“These are all errors. Because we have made these particular errors, we have been vulnerable to confused definitions of our problems in education. We have accepted a whole host of remedies for ‘problems’ that we have seen as originating in individuals or in isolated families. We have accepted programs to improve the ‘self-concept’ of ‘individuals,’ to diagnose an ‘individual’s learning disability, to put ‘individuals’ into a mainstream, to work with ‘individual’ adolescents about their pregnancies, to cure ‘individuals’ from drug addiction, to respond to problems created for ‘individual’ families that are ‘broken.’ At no point have we realized that a community or group may be culturally disabled because of the distortion or suppression of culture. And yet, any superficial study of strong nations and groups will reveal the degree of detailed attention and high level of resources that go into the study, articulation, dissemination, preservation, and institutionalization of cultural forms.”

“We on the contrary, have failed to understand the political function of culture. Franz Fanon showed us its meaning where language is concerned. He tells us that the very act of speaking a language means not only to grasp the rules of that language, but, in addition, to assume a culture, supporting the weight of the civilization itself. Therefore, a person who has a language has a world that is also expressed and implied by that language.”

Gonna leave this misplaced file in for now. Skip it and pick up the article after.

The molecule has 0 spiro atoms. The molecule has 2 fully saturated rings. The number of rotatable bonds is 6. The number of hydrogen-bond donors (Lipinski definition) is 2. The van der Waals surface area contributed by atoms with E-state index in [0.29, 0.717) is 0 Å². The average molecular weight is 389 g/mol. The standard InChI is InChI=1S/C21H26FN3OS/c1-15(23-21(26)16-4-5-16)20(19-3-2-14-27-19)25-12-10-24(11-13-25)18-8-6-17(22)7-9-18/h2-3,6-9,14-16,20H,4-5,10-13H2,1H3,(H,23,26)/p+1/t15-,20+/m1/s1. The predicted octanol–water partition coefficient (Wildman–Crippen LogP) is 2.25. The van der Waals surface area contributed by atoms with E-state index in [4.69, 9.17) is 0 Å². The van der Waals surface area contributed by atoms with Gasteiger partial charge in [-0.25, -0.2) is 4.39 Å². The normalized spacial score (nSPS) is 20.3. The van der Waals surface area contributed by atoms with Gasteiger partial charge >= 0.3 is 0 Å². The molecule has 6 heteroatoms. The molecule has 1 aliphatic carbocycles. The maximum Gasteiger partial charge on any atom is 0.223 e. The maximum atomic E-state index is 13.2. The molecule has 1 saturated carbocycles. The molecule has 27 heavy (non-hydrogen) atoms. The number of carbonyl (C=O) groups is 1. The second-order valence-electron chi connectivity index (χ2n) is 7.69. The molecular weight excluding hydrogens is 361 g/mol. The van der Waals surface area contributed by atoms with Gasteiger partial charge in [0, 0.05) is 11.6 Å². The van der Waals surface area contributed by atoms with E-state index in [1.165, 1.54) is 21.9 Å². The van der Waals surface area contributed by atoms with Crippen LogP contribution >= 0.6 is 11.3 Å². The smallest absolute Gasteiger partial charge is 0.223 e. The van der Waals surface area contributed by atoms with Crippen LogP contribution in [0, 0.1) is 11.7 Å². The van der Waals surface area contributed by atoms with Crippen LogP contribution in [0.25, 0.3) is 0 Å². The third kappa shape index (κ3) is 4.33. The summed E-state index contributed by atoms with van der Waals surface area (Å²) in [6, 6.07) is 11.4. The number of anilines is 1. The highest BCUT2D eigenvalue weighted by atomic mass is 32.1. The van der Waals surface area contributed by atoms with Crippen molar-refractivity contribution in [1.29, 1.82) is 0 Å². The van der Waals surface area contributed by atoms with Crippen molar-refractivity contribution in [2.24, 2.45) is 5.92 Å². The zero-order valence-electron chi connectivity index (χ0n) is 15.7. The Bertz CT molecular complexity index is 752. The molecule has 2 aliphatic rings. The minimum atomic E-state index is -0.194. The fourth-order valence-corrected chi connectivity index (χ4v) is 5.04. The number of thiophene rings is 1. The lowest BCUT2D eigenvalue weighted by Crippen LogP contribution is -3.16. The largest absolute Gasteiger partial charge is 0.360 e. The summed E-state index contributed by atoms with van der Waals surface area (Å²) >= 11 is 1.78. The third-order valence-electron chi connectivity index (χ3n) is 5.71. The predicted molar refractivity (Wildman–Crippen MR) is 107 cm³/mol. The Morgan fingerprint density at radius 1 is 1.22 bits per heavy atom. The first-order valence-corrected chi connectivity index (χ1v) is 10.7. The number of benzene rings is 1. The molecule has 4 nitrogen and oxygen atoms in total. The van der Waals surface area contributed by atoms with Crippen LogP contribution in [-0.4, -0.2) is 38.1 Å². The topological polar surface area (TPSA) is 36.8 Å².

“Fanon says that every colonized people, in whose soul an inferiority complex has been deposited because of the death and burial of their local cultural originality, will find themselves face to face with the language of their oppressor. Therefore, the colonized are said to be ‘elevated above their ‘jungle status’’ to the degree that they adopt the language of the colonizing country. As they become ‘Whiter,’ renouncing Blackness, renouncing their environment, they are frequently called upon to act as interpreters, as go-betweens brokering for Whites and their interests. They convey their masters’ orders to their fellows, and as a result enjoy a certain position of honor.”

Asa G. Hilliard III, Ed. D.
Nana Baffour Amankwatia II
“The Maroon Within Us: Selected Essays on African American Community Socialization”
Page 57

Atlantic Coast Pipeline Will Destroy Black Historic Sites, Land, Water & Communities in Virginia , Nelson County , Buckingham County, Union Hill ,